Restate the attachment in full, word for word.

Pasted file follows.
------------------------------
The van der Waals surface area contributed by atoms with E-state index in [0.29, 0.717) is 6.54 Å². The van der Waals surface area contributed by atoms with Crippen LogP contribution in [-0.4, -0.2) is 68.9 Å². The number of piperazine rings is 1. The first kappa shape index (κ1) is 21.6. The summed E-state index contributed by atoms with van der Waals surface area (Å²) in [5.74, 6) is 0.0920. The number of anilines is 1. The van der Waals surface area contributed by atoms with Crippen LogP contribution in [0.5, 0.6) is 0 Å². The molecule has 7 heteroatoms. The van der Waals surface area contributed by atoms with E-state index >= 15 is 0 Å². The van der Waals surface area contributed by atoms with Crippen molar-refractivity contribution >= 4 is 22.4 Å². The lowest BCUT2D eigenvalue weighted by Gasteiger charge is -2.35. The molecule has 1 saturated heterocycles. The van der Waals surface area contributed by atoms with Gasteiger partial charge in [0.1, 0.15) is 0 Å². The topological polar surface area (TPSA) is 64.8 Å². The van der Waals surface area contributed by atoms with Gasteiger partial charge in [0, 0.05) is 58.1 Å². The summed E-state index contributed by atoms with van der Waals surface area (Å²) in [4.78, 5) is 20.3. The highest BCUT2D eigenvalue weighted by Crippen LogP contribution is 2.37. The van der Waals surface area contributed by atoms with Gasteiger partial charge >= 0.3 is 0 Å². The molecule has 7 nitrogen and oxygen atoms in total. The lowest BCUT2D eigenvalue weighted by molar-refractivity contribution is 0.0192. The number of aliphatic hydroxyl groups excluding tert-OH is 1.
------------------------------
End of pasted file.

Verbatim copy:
The van der Waals surface area contributed by atoms with E-state index in [0.29, 0.717) is 6.54 Å². The van der Waals surface area contributed by atoms with Crippen LogP contribution in [-0.4, -0.2) is 68.9 Å². The number of piperazine rings is 1. The first kappa shape index (κ1) is 21.6. The summed E-state index contributed by atoms with van der Waals surface area (Å²) in [5.74, 6) is 0.0920. The number of anilines is 1. The van der Waals surface area contributed by atoms with Crippen LogP contribution in [0.5, 0.6) is 0 Å². The molecule has 7 heteroatoms. The van der Waals surface area contributed by atoms with E-state index >= 15 is 0 Å². The van der Waals surface area contributed by atoms with Crippen molar-refractivity contribution >= 4 is 22.4 Å². The lowest BCUT2D eigenvalue weighted by Gasteiger charge is -2.35. The molecule has 1 saturated heterocycles. The van der Waals surface area contributed by atoms with Gasteiger partial charge in [0.1, 0.15) is 0 Å². The topological polar surface area (TPSA) is 64.8 Å². The van der Waals surface area contributed by atoms with Gasteiger partial charge in [0, 0.05) is 58.1 Å². The summed E-state index contributed by atoms with van der Waals surface area (Å²) in [4.78, 5) is 20.3. The highest BCUT2D eigenvalue weighted by Crippen LogP contribution is 2.37. The van der Waals surface area contributed by atoms with Gasteiger partial charge >= 0.3 is 0 Å². The molecule has 7 nitrogen and oxygen atoms in total. The lowest BCUT2D eigenvalue weighted by molar-refractivity contribution is 0.0192. The number of aliphatic hydroxyl groups excluding tert-OH is 1.